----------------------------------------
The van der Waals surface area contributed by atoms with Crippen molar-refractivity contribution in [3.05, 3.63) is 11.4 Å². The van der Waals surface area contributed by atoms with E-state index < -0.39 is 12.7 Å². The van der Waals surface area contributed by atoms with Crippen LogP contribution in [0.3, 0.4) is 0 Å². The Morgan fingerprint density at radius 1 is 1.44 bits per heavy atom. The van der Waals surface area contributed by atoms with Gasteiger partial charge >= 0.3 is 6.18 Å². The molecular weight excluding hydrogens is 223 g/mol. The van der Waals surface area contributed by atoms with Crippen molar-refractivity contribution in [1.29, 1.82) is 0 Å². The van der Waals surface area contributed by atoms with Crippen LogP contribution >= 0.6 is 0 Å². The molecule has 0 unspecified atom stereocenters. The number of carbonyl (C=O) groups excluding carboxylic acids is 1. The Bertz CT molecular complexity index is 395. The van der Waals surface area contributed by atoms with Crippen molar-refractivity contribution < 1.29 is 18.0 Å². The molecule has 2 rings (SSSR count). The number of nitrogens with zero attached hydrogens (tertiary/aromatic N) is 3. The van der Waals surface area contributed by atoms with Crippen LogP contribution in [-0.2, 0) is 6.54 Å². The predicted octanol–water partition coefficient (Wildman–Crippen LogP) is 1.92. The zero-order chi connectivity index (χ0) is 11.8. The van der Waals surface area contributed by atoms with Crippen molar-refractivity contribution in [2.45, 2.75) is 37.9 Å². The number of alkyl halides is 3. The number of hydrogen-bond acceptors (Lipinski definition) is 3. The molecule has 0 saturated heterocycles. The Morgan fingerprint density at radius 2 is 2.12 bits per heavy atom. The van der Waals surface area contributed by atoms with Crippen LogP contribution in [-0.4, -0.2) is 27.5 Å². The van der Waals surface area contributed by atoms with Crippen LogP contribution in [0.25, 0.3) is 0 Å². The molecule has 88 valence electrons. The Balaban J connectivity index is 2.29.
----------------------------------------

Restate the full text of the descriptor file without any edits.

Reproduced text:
The van der Waals surface area contributed by atoms with Crippen molar-refractivity contribution in [3.05, 3.63) is 11.4 Å². The van der Waals surface area contributed by atoms with E-state index < -0.39 is 12.7 Å². The van der Waals surface area contributed by atoms with Crippen LogP contribution in [0.3, 0.4) is 0 Å². The Morgan fingerprint density at radius 1 is 1.44 bits per heavy atom. The van der Waals surface area contributed by atoms with Gasteiger partial charge >= 0.3 is 6.18 Å². The molecular weight excluding hydrogens is 223 g/mol. The van der Waals surface area contributed by atoms with Crippen molar-refractivity contribution in [1.29, 1.82) is 0 Å². The van der Waals surface area contributed by atoms with Crippen LogP contribution >= 0.6 is 0 Å². The molecule has 0 unspecified atom stereocenters. The number of carbonyl (C=O) groups excluding carboxylic acids is 1. The Bertz CT molecular complexity index is 395. The van der Waals surface area contributed by atoms with Crippen molar-refractivity contribution < 1.29 is 18.0 Å². The molecule has 2 rings (SSSR count). The number of nitrogens with zero attached hydrogens (tertiary/aromatic N) is 3. The van der Waals surface area contributed by atoms with Crippen LogP contribution in [-0.2, 0) is 6.54 Å². The predicted octanol–water partition coefficient (Wildman–Crippen LogP) is 1.92. The zero-order chi connectivity index (χ0) is 11.8. The van der Waals surface area contributed by atoms with Crippen molar-refractivity contribution in [2.45, 2.75) is 37.9 Å². The number of alkyl halides is 3. The number of hydrogen-bond acceptors (Lipinski definition) is 3. The molecule has 0 saturated heterocycles. The Morgan fingerprint density at radius 2 is 2.12 bits per heavy atom. The van der Waals surface area contributed by atoms with Crippen LogP contribution in [-0.4, -0.2) is 27.5 Å². The van der Waals surface area contributed by atoms with Crippen LogP contribution in [0.25, 0.3) is 0 Å². The molecule has 88 valence electrons. The Balaban J connectivity index is 2.29.